Now if it were a punk cover band I was hearing, you would have heard me making a strong connection to surviving Vegas streets in parallel to surviving the early days of punk.

      I think glam rock isn’t very deep in it’s meaning. Never was for me anyway. Punk is deep to me, for example. And I think there is something on the surface of Fremont Street that is like glam rock that just rubs me the wrong way. Though I love bits and pieces of what Fremont Street is and does.

      • Tom Hansen says:

        Maybe I used the wrong word. To me it’s not so much that the narrator lacks credibility, but that he’s opinionated and makes no bones about it, and that runs counter to a lot of nonfiction which tries to be ‘fair and balanced’ if I can steal that term from Fox News. That and the way you describe the place–I think it’s the things you leave out–just works. The piece has a kind of David Lynchian feel that I really dig. A fine example of “less is more” IMO

        • Those are really kind words, Tom. I don’t really deserve the credit you give me. But I will say I am just trying to capture some of what I’m feeling as I stumble along, and do so in a simplistic way.

          And I don’t want to lie about it or erase some of my negative thoughts. I just want people to share an experience, even if I am skewed away from the fair and balanced, which is obvious as you point out.

          It is very helpful as a writer to get an opinion like yours. It analyzes in a way that I don’t see in myself, until I step away and peer back. And that’s hard to do since I am living these pieces right now. I’m too close to it.

          Thank you, again.

        • Tom Hansen says:

          No sweat. A lot of the stuff I read on here (like your piece) informs my work too, so it’s all good.

        • Thanks Tom. I agree, there’s some good inspiring shiz on TNB. Yours definitely included. Now that I have some steady income again I can afford to get your book! lol.

  47. DJimiO says:

    Great piece! Makes me want pizza and donuts (and an inhaler).

    Next time try McDonald’s. Most of them have free wifi. Although I don’t think the clientele would be as colorful, you could write about the coffee set.

    I worked at McDonald’s in high school. Every McDonald’s in the world has a coffee set. That’s retired seniors who come in for free coffee. Same time. Every day. It’s their version of Facebook. Even my grandparents did it. Of course, if McDonald’s no longer gives seniors free coffee they’re extinct now.

    (By the way, beer at Krispy Kreme? How European.)

    • Hey DJimiO. I hear you. Give me the bad food til the day I die.

      There’s another piece I might write where I ended up at the Sahara a few days later and went to the McDonalds across the street from there. I met a guy from Boston who said he golden arch-hopped all the way across the U.S. for free wifi. Gotta love that! He saw me sitting there with my laptop flipped open and surfing Facebook.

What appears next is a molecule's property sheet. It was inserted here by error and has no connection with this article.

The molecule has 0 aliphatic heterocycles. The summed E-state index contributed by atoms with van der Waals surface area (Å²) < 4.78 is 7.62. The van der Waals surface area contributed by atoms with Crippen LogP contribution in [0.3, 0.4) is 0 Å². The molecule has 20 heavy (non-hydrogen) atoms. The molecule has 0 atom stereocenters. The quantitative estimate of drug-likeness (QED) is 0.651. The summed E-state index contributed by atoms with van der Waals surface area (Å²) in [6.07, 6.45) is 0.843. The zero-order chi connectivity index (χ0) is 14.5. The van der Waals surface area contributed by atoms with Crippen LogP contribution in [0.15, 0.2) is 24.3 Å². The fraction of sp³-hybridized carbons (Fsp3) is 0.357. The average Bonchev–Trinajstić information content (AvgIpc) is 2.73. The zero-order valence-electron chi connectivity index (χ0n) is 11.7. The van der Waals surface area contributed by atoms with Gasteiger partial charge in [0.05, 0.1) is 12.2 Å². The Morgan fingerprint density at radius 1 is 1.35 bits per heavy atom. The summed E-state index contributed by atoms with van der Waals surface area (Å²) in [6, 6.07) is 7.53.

Some interesting seniors were in there too. I didn’t get their story. But they looked like relics of 70s polyester Vegas. And a security guard knew them. And they were downing the java!

      Thanks for your kind words!

  48. Michael Lee says:

    Wonderful. Made me feel alone and wandering the streets of Vegas confused.

  49. Scott E says:

    Viva the donut!

  50. mike G says:

    Comment!

  51. Sam Everett says:

    This might be my favorite thing I’ve read by you!

    There needs to be a name for the panic and the pangs of longing we feel nowadays when we are disconnected…from the internet. Maybe there IS a medical term for it and I just don’t know. My phone is having a fit right now, as I read this, so I was already with you when you were talking about how distant everyone feels when you can’t have them, or their virtual representations, at your fingertips.

    And I think there’s a part of all of us that says, “Hey, we couldn’t connect to the internet in a freaking casino or a donut shop even five years ago, so what’s the big deal? Get over it.” But more and more now this constant interconnectivity is just the way our world works, and so it’s to be expected that we get desperate when it’s not there.

    Nicely done!

    • I totally agree. It’s superficial in a way. But then my connection is to all of my family. I might as well be in Europe. I haven’t seen my family since the second week of May. And I was recently without a phone for a week too. When you’re that cut off, there’s a nauseating feeling that has to be dealt with.

  52. Samantha KnJoi says:

    Yes, I would agree that there is some melancholy here, but nothing that a few doughnuts can’t cure…but that lady’s voice haunts me, I just want to clear my throat repeatedly until she gets the hint that her laryngeal sawdust makes nails on a chalkboard sound like a Swedish lullaby!! And for the vain search for free wi-fi is rather symbolic of any move to a new town. Forging new connections of any kind make yearning for all things familiar a little easier to bear. Whether its a loved ones’ hug or that one chair in the bookstore we used to visit every Sunday, the one that instantly molds to our right ass cheeck just so at the crossing of the left leg, meaningful connections should always be free…